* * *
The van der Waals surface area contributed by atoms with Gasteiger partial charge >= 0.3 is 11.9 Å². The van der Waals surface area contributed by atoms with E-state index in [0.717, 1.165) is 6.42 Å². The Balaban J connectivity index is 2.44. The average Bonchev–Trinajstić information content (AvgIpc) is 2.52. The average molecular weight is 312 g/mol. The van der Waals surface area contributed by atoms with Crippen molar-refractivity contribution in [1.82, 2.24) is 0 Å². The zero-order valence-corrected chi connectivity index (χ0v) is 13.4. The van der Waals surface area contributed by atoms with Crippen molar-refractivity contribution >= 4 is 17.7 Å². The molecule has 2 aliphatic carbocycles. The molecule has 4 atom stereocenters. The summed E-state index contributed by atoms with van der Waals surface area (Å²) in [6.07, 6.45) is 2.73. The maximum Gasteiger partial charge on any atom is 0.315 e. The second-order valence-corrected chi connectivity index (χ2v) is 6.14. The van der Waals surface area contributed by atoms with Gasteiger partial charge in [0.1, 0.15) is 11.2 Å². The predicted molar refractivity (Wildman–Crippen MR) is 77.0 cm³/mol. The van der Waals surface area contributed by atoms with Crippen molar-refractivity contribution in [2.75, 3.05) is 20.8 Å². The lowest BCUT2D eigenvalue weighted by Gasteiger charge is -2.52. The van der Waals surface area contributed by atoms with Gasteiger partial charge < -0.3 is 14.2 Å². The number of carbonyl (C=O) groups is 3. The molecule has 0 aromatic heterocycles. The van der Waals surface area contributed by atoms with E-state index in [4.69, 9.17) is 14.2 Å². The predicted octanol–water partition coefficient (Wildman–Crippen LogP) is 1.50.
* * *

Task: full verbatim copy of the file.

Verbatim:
The van der Waals surface area contributed by atoms with Gasteiger partial charge >= 0.3 is 11.9 Å². The van der Waals surface area contributed by atoms with E-state index in [0.717, 1.165) is 6.42 Å². The Balaban J connectivity index is 2.44. The average Bonchev–Trinajstić information content (AvgIpc) is 2.52. The average molecular weight is 312 g/mol. The van der Waals surface area contributed by atoms with Crippen molar-refractivity contribution in [1.82, 2.24) is 0 Å². The zero-order valence-corrected chi connectivity index (χ0v) is 13.4. The van der Waals surface area contributed by atoms with Crippen molar-refractivity contribution >= 4 is 17.7 Å². The molecule has 2 aliphatic carbocycles. The molecule has 4 atom stereocenters. The summed E-state index contributed by atoms with van der Waals surface area (Å²) in [6.07, 6.45) is 2.73. The maximum Gasteiger partial charge on any atom is 0.315 e. The second-order valence-corrected chi connectivity index (χ2v) is 6.14. The van der Waals surface area contributed by atoms with Gasteiger partial charge in [0.1, 0.15) is 11.2 Å². The predicted molar refractivity (Wildman–Crippen MR) is 77.0 cm³/mol. The van der Waals surface area contributed by atoms with Crippen molar-refractivity contribution in [2.75, 3.05) is 20.8 Å². The lowest BCUT2D eigenvalue weighted by Gasteiger charge is -2.52. The van der Waals surface area contributed by atoms with Gasteiger partial charge < -0.3 is 14.2 Å². The number of carbonyl (C=O) groups is 3. The molecule has 0 aromatic heterocycles. The van der Waals surface area contributed by atoms with E-state index in [4.69, 9.17) is 14.2 Å². The predicted octanol–water partition coefficient (Wildman–Crippen LogP) is 1.50.